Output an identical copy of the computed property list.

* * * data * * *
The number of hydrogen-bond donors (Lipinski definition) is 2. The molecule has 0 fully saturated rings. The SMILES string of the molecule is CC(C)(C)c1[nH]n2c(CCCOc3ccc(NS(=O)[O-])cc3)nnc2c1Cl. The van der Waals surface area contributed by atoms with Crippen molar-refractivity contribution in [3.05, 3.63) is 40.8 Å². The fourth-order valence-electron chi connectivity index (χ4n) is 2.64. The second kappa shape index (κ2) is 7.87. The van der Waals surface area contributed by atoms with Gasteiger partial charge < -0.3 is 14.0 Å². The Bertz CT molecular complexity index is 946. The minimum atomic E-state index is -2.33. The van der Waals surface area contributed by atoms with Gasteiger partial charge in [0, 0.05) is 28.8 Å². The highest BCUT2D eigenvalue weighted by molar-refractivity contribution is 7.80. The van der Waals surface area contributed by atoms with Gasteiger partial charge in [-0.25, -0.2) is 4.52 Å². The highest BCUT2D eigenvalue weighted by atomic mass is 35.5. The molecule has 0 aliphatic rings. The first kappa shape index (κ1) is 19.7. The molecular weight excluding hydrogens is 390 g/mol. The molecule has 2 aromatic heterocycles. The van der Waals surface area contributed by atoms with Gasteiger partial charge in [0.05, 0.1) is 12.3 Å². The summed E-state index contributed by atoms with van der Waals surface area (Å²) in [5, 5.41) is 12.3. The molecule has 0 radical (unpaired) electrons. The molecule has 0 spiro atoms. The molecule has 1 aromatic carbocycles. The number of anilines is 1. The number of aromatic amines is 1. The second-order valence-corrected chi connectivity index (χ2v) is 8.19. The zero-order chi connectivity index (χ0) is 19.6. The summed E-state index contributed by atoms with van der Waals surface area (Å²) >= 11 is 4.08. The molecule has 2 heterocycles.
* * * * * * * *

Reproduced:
The number of hydrogen-bond donors (Lipinski definition) is 2. The molecule has 0 fully saturated rings. The SMILES string of the molecule is CC(C)(C)c1[nH]n2c(CCCOc3ccc(NS(=O)[O-])cc3)nnc2c1Cl. The van der Waals surface area contributed by atoms with Crippen molar-refractivity contribution in [3.05, 3.63) is 40.8 Å². The fourth-order valence-electron chi connectivity index (χ4n) is 2.64. The second kappa shape index (κ2) is 7.87. The van der Waals surface area contributed by atoms with Gasteiger partial charge < -0.3 is 14.0 Å². The Bertz CT molecular complexity index is 946. The minimum atomic E-state index is -2.33. The van der Waals surface area contributed by atoms with Gasteiger partial charge in [0, 0.05) is 28.8 Å². The highest BCUT2D eigenvalue weighted by molar-refractivity contribution is 7.80. The van der Waals surface area contributed by atoms with Gasteiger partial charge in [-0.25, -0.2) is 4.52 Å². The highest BCUT2D eigenvalue weighted by atomic mass is 35.5. The molecule has 0 aliphatic rings. The first kappa shape index (κ1) is 19.7. The molecular weight excluding hydrogens is 390 g/mol. The molecule has 2 aromatic heterocycles. The van der Waals surface area contributed by atoms with Gasteiger partial charge in [0.05, 0.1) is 12.3 Å². The summed E-state index contributed by atoms with van der Waals surface area (Å²) in [5, 5.41) is 12.3. The molecule has 0 radical (unpaired) electrons. The molecule has 0 spiro atoms. The molecule has 1 aromatic carbocycles. The number of anilines is 1. The number of aromatic amines is 1. The second-order valence-corrected chi connectivity index (χ2v) is 8.19. The zero-order chi connectivity index (χ0) is 19.6. The summed E-state index contributed by atoms with van der Waals surface area (Å²) >= 11 is 4.08. The molecule has 2 heterocycles.